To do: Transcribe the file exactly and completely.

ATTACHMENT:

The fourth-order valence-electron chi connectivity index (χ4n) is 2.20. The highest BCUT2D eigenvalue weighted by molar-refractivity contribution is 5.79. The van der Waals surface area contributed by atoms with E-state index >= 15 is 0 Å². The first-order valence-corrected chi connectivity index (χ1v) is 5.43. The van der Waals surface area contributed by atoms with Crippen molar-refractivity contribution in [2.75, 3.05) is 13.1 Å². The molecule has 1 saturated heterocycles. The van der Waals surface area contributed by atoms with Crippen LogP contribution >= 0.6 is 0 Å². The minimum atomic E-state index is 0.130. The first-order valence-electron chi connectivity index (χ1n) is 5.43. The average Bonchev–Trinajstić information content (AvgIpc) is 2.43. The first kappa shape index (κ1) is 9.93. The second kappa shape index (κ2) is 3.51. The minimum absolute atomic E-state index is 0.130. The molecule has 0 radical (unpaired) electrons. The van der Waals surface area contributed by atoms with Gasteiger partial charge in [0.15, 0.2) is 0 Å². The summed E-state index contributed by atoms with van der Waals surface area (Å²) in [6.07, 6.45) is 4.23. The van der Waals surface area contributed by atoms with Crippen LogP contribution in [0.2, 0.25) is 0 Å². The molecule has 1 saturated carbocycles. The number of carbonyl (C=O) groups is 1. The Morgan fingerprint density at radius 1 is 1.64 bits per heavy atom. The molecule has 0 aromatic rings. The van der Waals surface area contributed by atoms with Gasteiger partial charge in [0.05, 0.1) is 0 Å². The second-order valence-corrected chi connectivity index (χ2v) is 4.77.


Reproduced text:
The fourth-order valence-electron chi connectivity index (χ4n) is 2.20. The highest BCUT2D eigenvalue weighted by molar-refractivity contribution is 5.79. The van der Waals surface area contributed by atoms with E-state index >= 15 is 0 Å². The first-order valence-corrected chi connectivity index (χ1v) is 5.43. The van der Waals surface area contributed by atoms with Crippen molar-refractivity contribution in [2.75, 3.05) is 13.1 Å². The molecule has 1 saturated heterocycles. The van der Waals surface area contributed by atoms with Crippen LogP contribution >= 0.6 is 0 Å². The minimum atomic E-state index is 0.130. The first-order valence-electron chi connectivity index (χ1n) is 5.43. The average Bonchev–Trinajstić information content (AvgIpc) is 2.43. The first kappa shape index (κ1) is 9.93. The second kappa shape index (κ2) is 3.51. The minimum absolute atomic E-state index is 0.130. The molecule has 0 radical (unpaired) electrons. The van der Waals surface area contributed by atoms with Gasteiger partial charge in [0.15, 0.2) is 0 Å². The summed E-state index contributed by atoms with van der Waals surface area (Å²) in [6.07, 6.45) is 4.23. The van der Waals surface area contributed by atoms with Crippen LogP contribution in [0.2, 0.25) is 0 Å². The molecule has 1 saturated carbocycles. The number of carbonyl (C=O) groups is 1. The Morgan fingerprint density at radius 1 is 1.64 bits per heavy atom. The molecule has 0 aromatic rings. The van der Waals surface area contributed by atoms with Gasteiger partial charge in [0.05, 0.1) is 0 Å². The second-order valence-corrected chi connectivity index (χ2v) is 4.77.